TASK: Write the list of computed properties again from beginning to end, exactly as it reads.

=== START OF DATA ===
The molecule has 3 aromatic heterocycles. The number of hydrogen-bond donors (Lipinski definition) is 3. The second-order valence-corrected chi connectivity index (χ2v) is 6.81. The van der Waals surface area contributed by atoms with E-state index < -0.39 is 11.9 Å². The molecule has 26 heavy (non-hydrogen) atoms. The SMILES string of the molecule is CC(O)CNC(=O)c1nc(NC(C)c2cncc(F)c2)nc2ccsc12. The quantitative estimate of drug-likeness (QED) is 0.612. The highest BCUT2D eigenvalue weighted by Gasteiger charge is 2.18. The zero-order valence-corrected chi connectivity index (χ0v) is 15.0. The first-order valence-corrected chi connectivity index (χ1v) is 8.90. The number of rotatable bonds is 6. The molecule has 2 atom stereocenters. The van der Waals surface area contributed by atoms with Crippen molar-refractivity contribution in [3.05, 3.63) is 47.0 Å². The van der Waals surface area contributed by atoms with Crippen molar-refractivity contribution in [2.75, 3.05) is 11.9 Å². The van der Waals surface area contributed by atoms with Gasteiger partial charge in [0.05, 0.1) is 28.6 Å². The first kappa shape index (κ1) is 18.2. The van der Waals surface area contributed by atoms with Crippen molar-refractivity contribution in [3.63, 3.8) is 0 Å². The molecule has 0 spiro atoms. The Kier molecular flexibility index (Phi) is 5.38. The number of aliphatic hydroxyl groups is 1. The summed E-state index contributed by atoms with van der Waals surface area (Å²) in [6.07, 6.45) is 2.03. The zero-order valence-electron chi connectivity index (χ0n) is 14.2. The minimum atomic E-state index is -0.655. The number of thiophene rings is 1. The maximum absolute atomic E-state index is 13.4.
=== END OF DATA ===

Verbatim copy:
The molecule has 3 aromatic heterocycles. The number of hydrogen-bond donors (Lipinski definition) is 3. The second-order valence-corrected chi connectivity index (χ2v) is 6.81. The van der Waals surface area contributed by atoms with E-state index < -0.39 is 11.9 Å². The molecule has 26 heavy (non-hydrogen) atoms. The SMILES string of the molecule is CC(O)CNC(=O)c1nc(NC(C)c2cncc(F)c2)nc2ccsc12. The quantitative estimate of drug-likeness (QED) is 0.612. The highest BCUT2D eigenvalue weighted by Gasteiger charge is 2.18. The zero-order valence-corrected chi connectivity index (χ0v) is 15.0. The first-order valence-corrected chi connectivity index (χ1v) is 8.90. The number of rotatable bonds is 6. The molecule has 2 atom stereocenters. The van der Waals surface area contributed by atoms with Crippen molar-refractivity contribution in [3.05, 3.63) is 47.0 Å². The van der Waals surface area contributed by atoms with Crippen molar-refractivity contribution in [2.75, 3.05) is 11.9 Å². The van der Waals surface area contributed by atoms with Gasteiger partial charge in [0.05, 0.1) is 28.6 Å². The first kappa shape index (κ1) is 18.2. The van der Waals surface area contributed by atoms with Crippen molar-refractivity contribution in [3.63, 3.8) is 0 Å². The molecule has 0 spiro atoms. The Kier molecular flexibility index (Phi) is 5.38. The number of aliphatic hydroxyl groups is 1. The summed E-state index contributed by atoms with van der Waals surface area (Å²) in [6.07, 6.45) is 2.03. The zero-order valence-electron chi connectivity index (χ0n) is 14.2. The minimum atomic E-state index is -0.655. The number of thiophene rings is 1. The maximum absolute atomic E-state index is 13.4.